RIYADH, Saudi Arabia: The second Future Minerals Forum (FMF), hosted by the Saudi Arabian Ministry of Industry and Mineral Resources, is publishing a range of academic papers into the future of mining and the ways in which the industry might reform.
The theme is explored in a challenging report by Peter Bryant, chair of both the Development Partner Institute, and Clareo. He argues that mining must reform itself in fundamental ways: how it extracts minerals and metals; presents itself to the world, and explains its role in fighting climate change and contributing to the goal of net zero emissions.
The paper urges the minerals and metals industry to continue deep research and champion innovation not only in order to boost performance and sustainability in mining techniques but also to reduce the impact on the environment. Now is the time to reach out further to educate the public that mining is integral to the fight against climate change.
While society increasingly demands clean energy, many people do not realise that the raw materials needed to power electric vehicles, microchips, solar panels and rechargeable batteries, all come from the extraction of precious minerals and metals like lithium, cobalt, copper and graphite. Without copper, for example, windfarms cannot operate.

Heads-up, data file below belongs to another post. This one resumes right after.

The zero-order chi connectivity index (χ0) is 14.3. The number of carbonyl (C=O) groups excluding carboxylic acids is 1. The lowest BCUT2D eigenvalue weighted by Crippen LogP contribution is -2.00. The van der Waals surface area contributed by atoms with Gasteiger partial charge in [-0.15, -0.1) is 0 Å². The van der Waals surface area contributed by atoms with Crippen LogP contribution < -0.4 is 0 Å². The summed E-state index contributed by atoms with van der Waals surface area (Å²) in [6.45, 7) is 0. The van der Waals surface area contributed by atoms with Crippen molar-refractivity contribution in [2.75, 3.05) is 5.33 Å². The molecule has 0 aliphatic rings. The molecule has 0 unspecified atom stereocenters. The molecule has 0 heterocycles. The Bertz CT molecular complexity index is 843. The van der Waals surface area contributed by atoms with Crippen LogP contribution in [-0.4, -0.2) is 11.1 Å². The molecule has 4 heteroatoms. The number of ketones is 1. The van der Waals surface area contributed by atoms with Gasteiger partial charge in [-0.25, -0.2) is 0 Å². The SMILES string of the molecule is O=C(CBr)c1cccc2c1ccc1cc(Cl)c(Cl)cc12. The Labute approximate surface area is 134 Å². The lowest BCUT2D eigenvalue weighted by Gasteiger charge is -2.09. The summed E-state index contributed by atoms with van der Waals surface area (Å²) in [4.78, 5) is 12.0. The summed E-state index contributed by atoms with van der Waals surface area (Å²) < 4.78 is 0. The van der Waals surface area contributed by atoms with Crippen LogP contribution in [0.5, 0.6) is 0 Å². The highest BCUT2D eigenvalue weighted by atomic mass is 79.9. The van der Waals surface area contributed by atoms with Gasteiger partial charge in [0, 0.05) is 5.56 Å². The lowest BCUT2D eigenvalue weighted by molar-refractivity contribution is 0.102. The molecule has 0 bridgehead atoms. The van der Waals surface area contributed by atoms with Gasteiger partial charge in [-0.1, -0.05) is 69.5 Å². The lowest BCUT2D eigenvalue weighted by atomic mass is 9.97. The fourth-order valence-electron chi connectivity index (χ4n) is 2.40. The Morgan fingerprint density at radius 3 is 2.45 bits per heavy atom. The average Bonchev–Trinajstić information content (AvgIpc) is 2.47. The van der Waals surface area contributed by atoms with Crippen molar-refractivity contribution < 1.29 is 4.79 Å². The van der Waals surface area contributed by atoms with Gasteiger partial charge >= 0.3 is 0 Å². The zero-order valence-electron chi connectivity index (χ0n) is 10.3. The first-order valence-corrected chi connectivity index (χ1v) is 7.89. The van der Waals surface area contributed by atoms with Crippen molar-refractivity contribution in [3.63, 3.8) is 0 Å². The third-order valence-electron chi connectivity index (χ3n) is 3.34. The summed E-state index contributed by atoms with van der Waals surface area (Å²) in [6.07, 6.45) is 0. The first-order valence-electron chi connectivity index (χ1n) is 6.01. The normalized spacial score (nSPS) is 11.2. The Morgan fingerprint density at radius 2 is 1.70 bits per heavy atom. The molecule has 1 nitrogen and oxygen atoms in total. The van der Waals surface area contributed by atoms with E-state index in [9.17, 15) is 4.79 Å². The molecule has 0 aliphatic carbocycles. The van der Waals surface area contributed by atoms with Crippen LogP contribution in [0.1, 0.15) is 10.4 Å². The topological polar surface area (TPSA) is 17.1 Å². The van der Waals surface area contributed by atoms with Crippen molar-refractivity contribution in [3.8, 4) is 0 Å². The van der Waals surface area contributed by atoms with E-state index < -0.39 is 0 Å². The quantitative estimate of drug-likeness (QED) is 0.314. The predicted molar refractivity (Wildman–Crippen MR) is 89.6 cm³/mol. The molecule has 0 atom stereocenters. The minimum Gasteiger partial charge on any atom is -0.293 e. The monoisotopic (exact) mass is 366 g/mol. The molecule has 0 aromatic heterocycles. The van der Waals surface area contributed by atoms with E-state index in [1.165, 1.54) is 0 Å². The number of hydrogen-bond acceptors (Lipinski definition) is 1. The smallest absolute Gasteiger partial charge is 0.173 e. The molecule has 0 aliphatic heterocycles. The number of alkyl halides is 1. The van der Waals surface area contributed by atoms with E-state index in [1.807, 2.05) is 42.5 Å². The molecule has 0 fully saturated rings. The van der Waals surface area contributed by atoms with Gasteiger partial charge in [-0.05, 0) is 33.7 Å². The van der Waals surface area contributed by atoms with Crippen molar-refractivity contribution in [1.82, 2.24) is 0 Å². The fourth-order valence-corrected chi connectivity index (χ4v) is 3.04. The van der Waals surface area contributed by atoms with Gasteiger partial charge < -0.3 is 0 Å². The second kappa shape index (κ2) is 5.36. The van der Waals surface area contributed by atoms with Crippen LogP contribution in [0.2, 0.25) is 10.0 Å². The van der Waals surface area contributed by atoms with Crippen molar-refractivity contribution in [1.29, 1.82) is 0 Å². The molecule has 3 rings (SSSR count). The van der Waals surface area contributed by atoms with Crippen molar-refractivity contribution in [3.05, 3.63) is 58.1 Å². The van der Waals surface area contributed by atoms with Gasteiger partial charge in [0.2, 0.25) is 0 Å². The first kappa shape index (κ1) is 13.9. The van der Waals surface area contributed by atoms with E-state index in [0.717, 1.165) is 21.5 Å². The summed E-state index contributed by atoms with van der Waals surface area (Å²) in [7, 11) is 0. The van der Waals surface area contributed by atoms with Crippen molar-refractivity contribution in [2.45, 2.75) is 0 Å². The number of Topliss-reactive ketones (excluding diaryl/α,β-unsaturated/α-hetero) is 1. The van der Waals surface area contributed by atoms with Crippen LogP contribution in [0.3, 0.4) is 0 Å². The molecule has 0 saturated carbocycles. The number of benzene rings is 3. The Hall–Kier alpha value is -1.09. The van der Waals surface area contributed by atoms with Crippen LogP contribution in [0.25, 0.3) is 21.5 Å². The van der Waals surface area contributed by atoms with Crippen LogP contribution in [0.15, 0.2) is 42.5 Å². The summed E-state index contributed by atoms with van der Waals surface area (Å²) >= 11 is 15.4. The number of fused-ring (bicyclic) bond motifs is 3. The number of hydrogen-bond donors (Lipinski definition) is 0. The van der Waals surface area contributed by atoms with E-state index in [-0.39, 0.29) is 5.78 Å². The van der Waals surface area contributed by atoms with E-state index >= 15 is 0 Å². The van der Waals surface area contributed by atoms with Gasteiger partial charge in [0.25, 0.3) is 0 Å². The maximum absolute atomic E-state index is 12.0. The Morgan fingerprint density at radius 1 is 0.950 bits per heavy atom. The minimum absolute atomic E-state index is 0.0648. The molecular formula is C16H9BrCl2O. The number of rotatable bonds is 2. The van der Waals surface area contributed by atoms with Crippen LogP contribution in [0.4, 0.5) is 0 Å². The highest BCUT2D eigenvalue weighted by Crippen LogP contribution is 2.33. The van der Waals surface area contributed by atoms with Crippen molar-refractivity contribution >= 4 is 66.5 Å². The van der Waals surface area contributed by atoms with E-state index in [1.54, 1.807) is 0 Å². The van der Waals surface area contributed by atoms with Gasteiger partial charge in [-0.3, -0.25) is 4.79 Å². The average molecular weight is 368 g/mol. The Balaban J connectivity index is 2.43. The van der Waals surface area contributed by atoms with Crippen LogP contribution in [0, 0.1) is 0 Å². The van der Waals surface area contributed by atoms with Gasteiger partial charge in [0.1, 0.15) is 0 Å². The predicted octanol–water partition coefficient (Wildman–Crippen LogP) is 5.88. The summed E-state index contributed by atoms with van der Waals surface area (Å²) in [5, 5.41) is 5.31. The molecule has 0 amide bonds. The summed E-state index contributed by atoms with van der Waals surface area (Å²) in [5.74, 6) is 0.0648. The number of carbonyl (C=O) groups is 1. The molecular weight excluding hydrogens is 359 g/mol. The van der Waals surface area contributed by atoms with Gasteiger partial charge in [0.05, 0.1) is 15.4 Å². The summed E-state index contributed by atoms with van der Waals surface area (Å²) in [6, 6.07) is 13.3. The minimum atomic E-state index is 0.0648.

Sitting on untapped mineral reserves of $1.3 trillion, Saudi Arabia could spearhead new thinking by embracing new mining techniques, and as a direct consequence, extend its caring image to reconnect the global industry with communities and stakeholders, convincing them of the fundamental benefits that minerals and metals bring. “We need to turbo-charge the investment in innovation to position mineral development as the catalyst for economic prosperity”, the paper urges.
Mr Bryant argues that mining must be more of a “giver” than a “taker”. It must take bigger steps to show communities, governments and stakeholders how the industry benefits societies, boosts decarbonization and fights climate change.
A global roadmap will create the foundation and necessary partnerships for strong strategy and clear action. This approach assures that the burdens are not carried by those who can least afford to bear them, and that the benefits do not go to a chosen few. Instead, it will create long-term, equitable, and sustainable prosperity.